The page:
The Reconstruction of Le Cormier

Reconstruction Overview

When we first saw Le Cormier, it was summer. The whole house was totally overgrown and the barn had begun to fall apart. The reconstruction of Le Cormier was a challenge. The rules governing reconstruction demanded then (and still do today) that the house and barn be rebuilt to appear as they once did when new. This meant that each building had to be partially disassembled by hand (the roof and floor), bad sections replaced, walls repaired in place, and then the house had to be totally reassembled. It would have been easier to build entirely new structures.

We believe that the first walls of the house (the Willow Suite) were initially put up sometime in the 1700s. The house was built following a standard used then for building. The houses were typically six meters wide on the inside (seven meters outside), accommodating the strength of 30 centimeter beams to carry the weight of the attic (or grenier) above. Each room was typically three meters wide. Total house length pretty much depended on the needs of the farm family. As the family grew, rooms were added. So houses would be six meters wide by three, six, nine or more meters long. Le Cormier started as a three meter house (with a three meter open air kitchen on the west side) and eventually grew to 42 meters long.

New Roof

There was no foundation under the walls then, nor were there moisture or thermal barriers under the floors. The interior terra cotta tiles were laid on a layer of moist sand. Inside was undoubtedly cold, damp and musty. The process of reconstruction, then, left the main walls and roof beams in place while everything else was removed (floor, some interior walls, and the entire roof). The removed portions were then replaced using modern methods and a mix of modern and old materials.

Reconstruction entailed replacing crumbling beams and wall sections and removing and replacing rotten roof rafters. Old floors were replaced by a layer of polystyrene foam (thermal barrier), a layer of plastic (moisture barrier) and a thick subfloor of cement. The utilities were laid in place. Then this was all topped by another layer of cement and tile (or wood). The walls that remained - each 50 centimeters or 19 1/2 inches thick - were picked clean with special hammers and re-grouted with a modern cement mixture, leaving the faces of the stone showing. This was done to the walls inside and out.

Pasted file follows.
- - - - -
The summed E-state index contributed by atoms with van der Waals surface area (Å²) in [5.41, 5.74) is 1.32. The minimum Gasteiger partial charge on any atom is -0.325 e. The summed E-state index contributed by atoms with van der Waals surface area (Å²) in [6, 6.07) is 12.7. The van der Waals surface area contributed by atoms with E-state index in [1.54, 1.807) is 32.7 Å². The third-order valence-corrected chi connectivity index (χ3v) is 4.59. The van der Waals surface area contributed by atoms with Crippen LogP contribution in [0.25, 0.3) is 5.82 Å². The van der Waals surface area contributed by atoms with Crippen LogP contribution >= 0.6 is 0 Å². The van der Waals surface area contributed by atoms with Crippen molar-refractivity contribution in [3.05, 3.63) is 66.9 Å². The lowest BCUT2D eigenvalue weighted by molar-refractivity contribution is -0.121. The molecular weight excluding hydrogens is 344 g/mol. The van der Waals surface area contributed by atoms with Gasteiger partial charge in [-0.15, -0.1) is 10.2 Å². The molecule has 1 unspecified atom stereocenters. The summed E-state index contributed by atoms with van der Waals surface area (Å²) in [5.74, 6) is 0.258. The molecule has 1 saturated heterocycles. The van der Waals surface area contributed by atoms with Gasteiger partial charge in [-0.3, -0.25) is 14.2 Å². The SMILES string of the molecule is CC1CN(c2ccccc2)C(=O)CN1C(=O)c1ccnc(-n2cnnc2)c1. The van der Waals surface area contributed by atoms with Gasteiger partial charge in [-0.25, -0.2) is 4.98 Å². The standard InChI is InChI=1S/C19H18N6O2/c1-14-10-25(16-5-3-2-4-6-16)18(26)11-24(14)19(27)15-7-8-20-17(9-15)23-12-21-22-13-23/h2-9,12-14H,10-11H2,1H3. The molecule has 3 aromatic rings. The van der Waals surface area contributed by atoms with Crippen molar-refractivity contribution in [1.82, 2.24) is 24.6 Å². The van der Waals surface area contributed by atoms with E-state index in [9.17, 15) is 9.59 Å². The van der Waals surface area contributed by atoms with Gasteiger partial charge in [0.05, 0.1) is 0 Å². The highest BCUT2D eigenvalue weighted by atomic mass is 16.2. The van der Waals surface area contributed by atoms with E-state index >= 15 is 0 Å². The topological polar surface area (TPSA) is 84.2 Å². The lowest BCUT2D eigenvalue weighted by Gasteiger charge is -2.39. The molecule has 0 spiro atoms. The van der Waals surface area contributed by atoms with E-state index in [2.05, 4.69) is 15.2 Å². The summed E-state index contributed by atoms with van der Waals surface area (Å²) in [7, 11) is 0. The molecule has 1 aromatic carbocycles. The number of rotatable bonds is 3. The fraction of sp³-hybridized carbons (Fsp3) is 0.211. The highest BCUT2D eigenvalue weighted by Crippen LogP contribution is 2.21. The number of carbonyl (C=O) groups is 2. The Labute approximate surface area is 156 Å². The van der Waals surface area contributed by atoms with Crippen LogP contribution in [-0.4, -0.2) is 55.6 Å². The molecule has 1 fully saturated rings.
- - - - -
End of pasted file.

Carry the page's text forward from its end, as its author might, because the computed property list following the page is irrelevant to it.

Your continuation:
The barn (or Grange) was worked on first. It was in very bad shape. It's roof had virtually collapsed and it's walls were beginning to crumble. On the left you can see it in the midst of repair.

Next, the suites were rebuilt. Crumbling half walls and the small extension on the north side were demolished. A foundation was poured for these walls (the standing walls remained as they were). The extensions and the half walls were made whole and were rebuilt using modern construction block .

The roof was torn down and completely rebuilt. The old roof tiles were painstakingly removed, one at a time, and replaced after new rafters and laths were installed. The old floor was dug up and a subfloor poured over the thermal and moisture barriers.

Finally, the main house was rebuilt. This part of the house had actually been used as a more modern barn and a carport. The barn section had feeding troughs for horses and other, smaller, animals - presumably goats, pigs and sheep. This section was about 54 feet long and has become our kitchen and great room. The car port was totally rebuilt from the ground up and now houses the guest half-bath and the master bedroom. Read on for more detail ...